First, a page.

cultural background, Greek
place of origin Ithaca, Greece
start of migration journey, Athens in 1949
place of arrival in australia, Darwin in 1949
first home in australia, A family friend’s home in Darwin, then Brisbane for a few days before reaching my father’s banana farm at Mullumbimby, Far North Coast, NSW.
first job in australia, Domestic duties in my father’s house and Uncle Paul’s.
other jobs in australia, ‘Home help’ in Murwillumbah; cook/cleaner in the Murwillumbah Motor Inn and cook at Green Hills Retirement Lodge.
Barbara Varela’s migration memories
My name is Varvara Varela, known in Australia by the name Barbara.
[Dad] was going to find us a country he liked. He would find work, save enough money and bring Mum and us girls with him…
Mum said I was three when Dad was back on the island for a short holiday (he was a seaman, away for long periods of time) and said to Mum that he was going to find us a country he liked.
At home during the war Mum knew some men who go to the mainland who bring back wheat or corn. We couldn’t grow anything on the island; we didn’t have enough ground. So Mumma approached one of the men and he brought us some flour. Mum made us some bread and we were happy because we had something to eat.
She was in love with our father. She was living for the day when she was going to meet her husband again…
Well, the story goes this man wanted more than that. He actually wanted our mother to be his friend and Mum, she didn’t want to. She was in love with our father. She was living for the day when she was going to meet her husband again. But this man said, “If you are not coming with me, I will kill the kids”. So she did and there was a girl born of this, a girl I have tried to find over the years with the Red Cross and I haven’t had any luck.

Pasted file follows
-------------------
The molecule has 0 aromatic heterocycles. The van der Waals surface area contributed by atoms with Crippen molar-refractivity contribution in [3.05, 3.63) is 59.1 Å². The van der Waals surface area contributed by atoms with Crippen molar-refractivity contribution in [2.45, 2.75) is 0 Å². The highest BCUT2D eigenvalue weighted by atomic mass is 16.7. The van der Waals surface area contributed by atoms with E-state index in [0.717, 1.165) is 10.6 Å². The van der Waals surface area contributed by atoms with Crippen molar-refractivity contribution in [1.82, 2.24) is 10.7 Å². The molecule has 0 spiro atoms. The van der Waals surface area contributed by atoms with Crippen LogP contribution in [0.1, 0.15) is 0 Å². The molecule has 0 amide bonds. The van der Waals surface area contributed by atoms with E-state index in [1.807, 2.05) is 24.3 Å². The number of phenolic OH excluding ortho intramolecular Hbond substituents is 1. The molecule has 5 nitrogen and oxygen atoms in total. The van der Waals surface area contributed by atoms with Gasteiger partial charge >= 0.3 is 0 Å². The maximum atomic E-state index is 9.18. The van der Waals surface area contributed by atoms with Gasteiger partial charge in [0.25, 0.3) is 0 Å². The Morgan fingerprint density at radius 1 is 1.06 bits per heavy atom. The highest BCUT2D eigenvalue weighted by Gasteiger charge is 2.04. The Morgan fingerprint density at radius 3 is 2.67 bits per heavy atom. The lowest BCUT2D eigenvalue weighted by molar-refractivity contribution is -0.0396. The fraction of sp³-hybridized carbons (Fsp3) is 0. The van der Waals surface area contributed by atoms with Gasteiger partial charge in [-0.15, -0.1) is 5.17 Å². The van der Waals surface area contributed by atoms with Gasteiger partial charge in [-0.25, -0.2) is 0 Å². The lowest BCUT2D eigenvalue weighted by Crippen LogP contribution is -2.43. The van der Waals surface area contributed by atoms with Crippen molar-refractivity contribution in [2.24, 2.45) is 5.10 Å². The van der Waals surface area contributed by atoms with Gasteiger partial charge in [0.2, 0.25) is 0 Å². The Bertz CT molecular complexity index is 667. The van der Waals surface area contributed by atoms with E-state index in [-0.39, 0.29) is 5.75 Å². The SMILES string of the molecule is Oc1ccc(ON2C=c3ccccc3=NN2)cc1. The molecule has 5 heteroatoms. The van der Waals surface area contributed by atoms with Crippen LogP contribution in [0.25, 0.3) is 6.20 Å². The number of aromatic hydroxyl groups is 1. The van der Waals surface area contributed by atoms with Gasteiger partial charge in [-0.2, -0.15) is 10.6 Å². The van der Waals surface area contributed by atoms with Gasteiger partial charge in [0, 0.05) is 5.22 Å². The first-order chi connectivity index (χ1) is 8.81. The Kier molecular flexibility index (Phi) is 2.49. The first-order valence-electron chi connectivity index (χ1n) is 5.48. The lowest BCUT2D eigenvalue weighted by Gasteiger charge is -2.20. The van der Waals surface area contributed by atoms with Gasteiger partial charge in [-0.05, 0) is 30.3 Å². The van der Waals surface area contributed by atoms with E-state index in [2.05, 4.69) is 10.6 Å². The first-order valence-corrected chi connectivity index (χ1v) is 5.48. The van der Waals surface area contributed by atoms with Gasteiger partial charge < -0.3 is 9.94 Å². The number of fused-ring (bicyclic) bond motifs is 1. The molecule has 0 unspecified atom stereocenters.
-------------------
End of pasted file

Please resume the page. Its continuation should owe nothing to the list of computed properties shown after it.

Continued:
After the war, Dad wrote a letter to Mum and said, “I want you and the girls to come to Australia, as we said a few years ago.” Mum told Dad what had happened to her and Dad decided to get a divorce. He didn’t want to bring us to Australia and didn’t want anything to do with the family. So we stayed with Mum and that man, and we had a terrible life. Lucky for us, Mum wrote a letter to Dad and she said, “It doesn’t matter what happens to me, but please take the girls with you.” So he started to make the papers for us to come to Australia. He went to Qantas in Brisbane.
We didn’t know where we were going, we couldn’t communicate [in English]. Every night we slept on the ground – no night flying…
It was 16 months before we came to Australia when I was about 15. Qantas was starting to go to Europe. They said to Dad, “Yes, we will bring your daughters to Australia, but why don’t you bring your family by boat?” Dad said, “Well I am a sailor. I know exactly what goes on on those boats!” So Qantas was very nice and we were the first young kids to come from Europe to Australia at that age. The plane took four days journey from Athens to Darwin and the plane had 48 [passengers]. We didn’t know where we were going, we couldn’t communicate [in English]. Every night we slept on the ground – no night flying – and through the day we were flying. Every night it was Australia, so we thought, but the next day it was back on the plane and another day in the air.